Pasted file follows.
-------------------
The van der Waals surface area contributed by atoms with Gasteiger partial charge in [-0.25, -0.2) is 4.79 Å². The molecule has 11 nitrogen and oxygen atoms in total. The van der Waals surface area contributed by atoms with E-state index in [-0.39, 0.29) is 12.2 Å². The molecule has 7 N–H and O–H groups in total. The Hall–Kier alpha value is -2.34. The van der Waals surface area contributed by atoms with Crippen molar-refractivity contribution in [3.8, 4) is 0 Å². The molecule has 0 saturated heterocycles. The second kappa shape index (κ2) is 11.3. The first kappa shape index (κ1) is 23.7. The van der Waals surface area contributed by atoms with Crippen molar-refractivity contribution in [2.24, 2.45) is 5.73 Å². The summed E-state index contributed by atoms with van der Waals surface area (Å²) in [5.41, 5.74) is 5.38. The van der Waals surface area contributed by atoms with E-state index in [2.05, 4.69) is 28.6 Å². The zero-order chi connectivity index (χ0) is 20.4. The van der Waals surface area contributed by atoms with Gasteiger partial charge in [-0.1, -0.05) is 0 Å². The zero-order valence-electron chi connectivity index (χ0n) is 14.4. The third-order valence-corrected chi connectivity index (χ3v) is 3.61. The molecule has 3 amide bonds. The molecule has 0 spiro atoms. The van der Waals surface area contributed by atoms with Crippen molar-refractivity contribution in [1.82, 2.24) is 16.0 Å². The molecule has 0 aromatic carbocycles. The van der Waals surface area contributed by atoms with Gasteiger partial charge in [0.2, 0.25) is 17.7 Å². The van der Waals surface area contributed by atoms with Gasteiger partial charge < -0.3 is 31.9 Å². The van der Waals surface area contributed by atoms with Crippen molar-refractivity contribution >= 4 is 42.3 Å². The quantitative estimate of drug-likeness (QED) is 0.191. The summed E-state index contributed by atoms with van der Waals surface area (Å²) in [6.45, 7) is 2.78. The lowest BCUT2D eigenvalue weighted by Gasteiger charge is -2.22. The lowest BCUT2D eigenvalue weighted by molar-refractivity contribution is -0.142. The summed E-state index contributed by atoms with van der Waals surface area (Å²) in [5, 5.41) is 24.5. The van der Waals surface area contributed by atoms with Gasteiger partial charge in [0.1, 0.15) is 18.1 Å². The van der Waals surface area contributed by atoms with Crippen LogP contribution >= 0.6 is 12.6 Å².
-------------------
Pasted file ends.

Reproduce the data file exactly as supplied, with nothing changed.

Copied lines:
The van der Waals surface area contributed by atoms with Gasteiger partial charge in [-0.25, -0.2) is 4.79 Å². The molecule has 11 nitrogen and oxygen atoms in total. The van der Waals surface area contributed by atoms with E-state index in [-0.39, 0.29) is 12.2 Å². The molecule has 7 N–H and O–H groups in total. The Hall–Kier alpha value is -2.34. The van der Waals surface area contributed by atoms with Crippen molar-refractivity contribution in [3.8, 4) is 0 Å². The molecule has 0 saturated heterocycles. The second kappa shape index (κ2) is 11.3. The first kappa shape index (κ1) is 23.7. The van der Waals surface area contributed by atoms with Crippen molar-refractivity contribution in [2.24, 2.45) is 5.73 Å². The summed E-state index contributed by atoms with van der Waals surface area (Å²) in [5.41, 5.74) is 5.38. The van der Waals surface area contributed by atoms with E-state index in [2.05, 4.69) is 28.6 Å². The zero-order chi connectivity index (χ0) is 20.4. The van der Waals surface area contributed by atoms with Gasteiger partial charge in [-0.1, -0.05) is 0 Å². The zero-order valence-electron chi connectivity index (χ0n) is 14.4. The third-order valence-corrected chi connectivity index (χ3v) is 3.61. The molecule has 3 amide bonds. The molecule has 0 spiro atoms. The van der Waals surface area contributed by atoms with Crippen molar-refractivity contribution in [1.82, 2.24) is 16.0 Å². The molecule has 0 aromatic carbocycles. The van der Waals surface area contributed by atoms with Gasteiger partial charge in [0.2, 0.25) is 17.7 Å². The van der Waals surface area contributed by atoms with Gasteiger partial charge < -0.3 is 31.9 Å². The van der Waals surface area contributed by atoms with Crippen molar-refractivity contribution >= 4 is 42.3 Å². The quantitative estimate of drug-likeness (QED) is 0.191. The summed E-state index contributed by atoms with van der Waals surface area (Å²) in [6.45, 7) is 2.78. The lowest BCUT2D eigenvalue weighted by Gasteiger charge is -2.22. The lowest BCUT2D eigenvalue weighted by molar-refractivity contribution is -0.142. The summed E-state index contributed by atoms with van der Waals surface area (Å²) in [5, 5.41) is 24.5. The van der Waals surface area contributed by atoms with Gasteiger partial charge in [0.1, 0.15) is 18.1 Å². The van der Waals surface area contributed by atoms with Crippen LogP contribution >= 0.6 is 12.6 Å².